Fewer Lawyers Have Blogs, ABA Survey Suggests

PersonallyMaintainABlog

The number of lawyers with legal blogs is dwindling, according to the latest Legal Technology Survey Report from the American Bar Association’s Legal Technology Resource Center.

For 2014, 24% of respondents in the annual survey said that their firms have blogs, down from 27% in 2013. Asked whether they personally maintain a legal blog, 8% said yes, down from 9% in both 2013 and 2012.

(My other posts about this survey, from this year and prior years, are collected under the tag ABA Tech Survey.)

FirmsWithBlogs

Blogging was down among lawyers in all firm sizes except those in firms of 10-49 attorneys, where the percentage of lawyers who blog rose a point from 5% in 2013 to 6% this year. Among solos, the percentage who blog dropped from 12% to 10%; among those in firms of 2-9 attorneys, the percentage dropped from 11% to 8%; and in firms of 100 or more attorneys, the percentage went from 10% in 2013 to 9% this year.

Blogging also skews by age, with attorneys in their 40s and 50s more likely to blog than their younger or older counterparts. Most likely to blog were respondents between the ages of 50-59 (11%, compared with 9% in 2013, 11% in 2012, and 6% in 2011). Next most likely were respondents between the ages of 40-49 (9%, compared with 12% in 2013, 8% in 2012, and 4% in 2011). Under age 40, the percentage who blog dropped slightly, to 8%, while over age 60, just 5% had blogs.

Lawyers who personally maintain blogs were asked whether they had ever had a client retain them directly or via referral as a result of their legal blogging. Yes was the answer given by 39.4% of respondents, roughly the same as last year’s 39.1%. Some 30% said they did not know.

Overall, the lawyers who have blogs reported that the time they spend maintaining their blogs was 2.1 hours per week. This is about the same as in prior years (2.4 hours in 2013, 2 hours in 2012 and 2.6 hours in 2011). The number of lawyers who said that they spend less than an hour a week rose from 47% last year to 53% in 2014.

The Legal Technology Survey Report is edited by Joshua Poje, director of the Legal Technology Resource Center.  It is published in six volumes. Each volume can be purchased for $350 or, for ABA members, $300. The volumes are:

A combined edition can be purchased for $1,800 or, for ABA members, $1,550.

 

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4 Responses to “Fewer Lawyers Have Blogs, ABA Survey Suggests”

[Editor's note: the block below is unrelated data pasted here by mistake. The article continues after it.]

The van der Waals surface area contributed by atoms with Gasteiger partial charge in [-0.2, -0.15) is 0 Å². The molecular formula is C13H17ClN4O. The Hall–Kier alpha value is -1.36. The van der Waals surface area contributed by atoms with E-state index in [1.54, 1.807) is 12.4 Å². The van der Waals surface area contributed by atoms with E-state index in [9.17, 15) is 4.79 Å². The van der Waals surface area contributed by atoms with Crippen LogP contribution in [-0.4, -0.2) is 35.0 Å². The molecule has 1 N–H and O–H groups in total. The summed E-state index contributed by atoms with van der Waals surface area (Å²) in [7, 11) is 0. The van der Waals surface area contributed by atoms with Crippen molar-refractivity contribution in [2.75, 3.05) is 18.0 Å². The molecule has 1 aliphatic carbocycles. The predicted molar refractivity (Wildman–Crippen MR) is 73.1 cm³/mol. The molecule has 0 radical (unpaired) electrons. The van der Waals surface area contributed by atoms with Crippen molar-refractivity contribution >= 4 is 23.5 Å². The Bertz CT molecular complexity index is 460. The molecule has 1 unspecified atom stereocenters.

1. estatemanjoe says:

    Query whether lawyers aren’t blogging as much because they don’t find it as worthwhile as they imagined or whether they discovered that it was more work than they imagined. Nothing is more worthless than a blog without regular updates.

  2. Dale Tincher says:

    This is very interesting Robert. An excerpt:
    Lawyers who personally maintain blogs were asked whether they had ever had a client retain them directly or via referral as a result of their legal blogging. Yes was the answer given by 39.4% of respondents, roughly the same as last year’s 39.1%. Some 30% said they did not know.

    Blogs are important. They help search engine rankings. When done properly, they build an audience and demonstrate expertise. Rather than give them up, lawyers should consider outsourcing the content and simply editing it. Many content firms (including ours) have licensed attorney writers and develop blog articles for numerous firms.

    I agree with Joe that regular updates are critical.a client retain them directly or via referral as a result of their legal blogging.

  3. […] very good roundup of the ABA’s new data is written by Bob Ambrogi. Among his […]

  4. Charles says:

    Personally, I prefer visiting other legal/law blogs. Blogging, writing, and updating articles takes time. Yes, it helps with your search engine optimization objectives. But, with the plethora of social media sites, countless of legal blogs – who has the time?

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